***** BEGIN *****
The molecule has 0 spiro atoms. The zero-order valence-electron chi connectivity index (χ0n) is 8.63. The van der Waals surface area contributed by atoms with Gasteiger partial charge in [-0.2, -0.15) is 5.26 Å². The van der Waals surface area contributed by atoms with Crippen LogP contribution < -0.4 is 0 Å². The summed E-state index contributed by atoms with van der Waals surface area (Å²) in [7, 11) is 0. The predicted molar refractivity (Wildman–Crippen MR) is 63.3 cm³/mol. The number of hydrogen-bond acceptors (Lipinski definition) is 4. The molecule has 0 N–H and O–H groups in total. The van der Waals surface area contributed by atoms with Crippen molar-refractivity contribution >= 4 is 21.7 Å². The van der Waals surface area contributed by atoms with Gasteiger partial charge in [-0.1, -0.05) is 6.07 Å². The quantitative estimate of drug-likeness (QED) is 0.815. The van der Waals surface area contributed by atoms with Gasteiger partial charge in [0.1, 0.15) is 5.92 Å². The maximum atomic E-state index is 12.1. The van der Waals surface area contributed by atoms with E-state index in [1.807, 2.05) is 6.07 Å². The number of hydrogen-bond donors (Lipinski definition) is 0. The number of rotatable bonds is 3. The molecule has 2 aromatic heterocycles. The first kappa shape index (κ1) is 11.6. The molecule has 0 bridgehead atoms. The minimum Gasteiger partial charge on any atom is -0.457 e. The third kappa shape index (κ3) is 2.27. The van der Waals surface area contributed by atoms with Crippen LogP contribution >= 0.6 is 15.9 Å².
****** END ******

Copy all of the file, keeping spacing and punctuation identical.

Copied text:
The molecule has 0 spiro atoms. The zero-order valence-electron chi connectivity index (χ0n) is 8.63. The van der Waals surface area contributed by atoms with Gasteiger partial charge in [-0.2, -0.15) is 5.26 Å². The van der Waals surface area contributed by atoms with Crippen LogP contribution < -0.4 is 0 Å². The summed E-state index contributed by atoms with van der Waals surface area (Å²) in [7, 11) is 0. The predicted molar refractivity (Wildman–Crippen MR) is 63.3 cm³/mol. The number of hydrogen-bond acceptors (Lipinski definition) is 4. The molecule has 0 N–H and O–H groups in total. The van der Waals surface area contributed by atoms with Crippen molar-refractivity contribution >= 4 is 21.7 Å². The van der Waals surface area contributed by atoms with Gasteiger partial charge in [-0.1, -0.05) is 6.07 Å². The quantitative estimate of drug-likeness (QED) is 0.815. The van der Waals surface area contributed by atoms with Gasteiger partial charge in [0.1, 0.15) is 5.92 Å². The maximum atomic E-state index is 12.1. The van der Waals surface area contributed by atoms with E-state index in [1.807, 2.05) is 6.07 Å². The number of hydrogen-bond donors (Lipinski definition) is 0. The number of rotatable bonds is 3. The molecule has 2 aromatic heterocycles. The first kappa shape index (κ1) is 11.6. The molecule has 0 bridgehead atoms. The minimum Gasteiger partial charge on any atom is -0.457 e. The third kappa shape index (κ3) is 2.27. The van der Waals surface area contributed by atoms with Crippen LogP contribution >= 0.6 is 15.9 Å².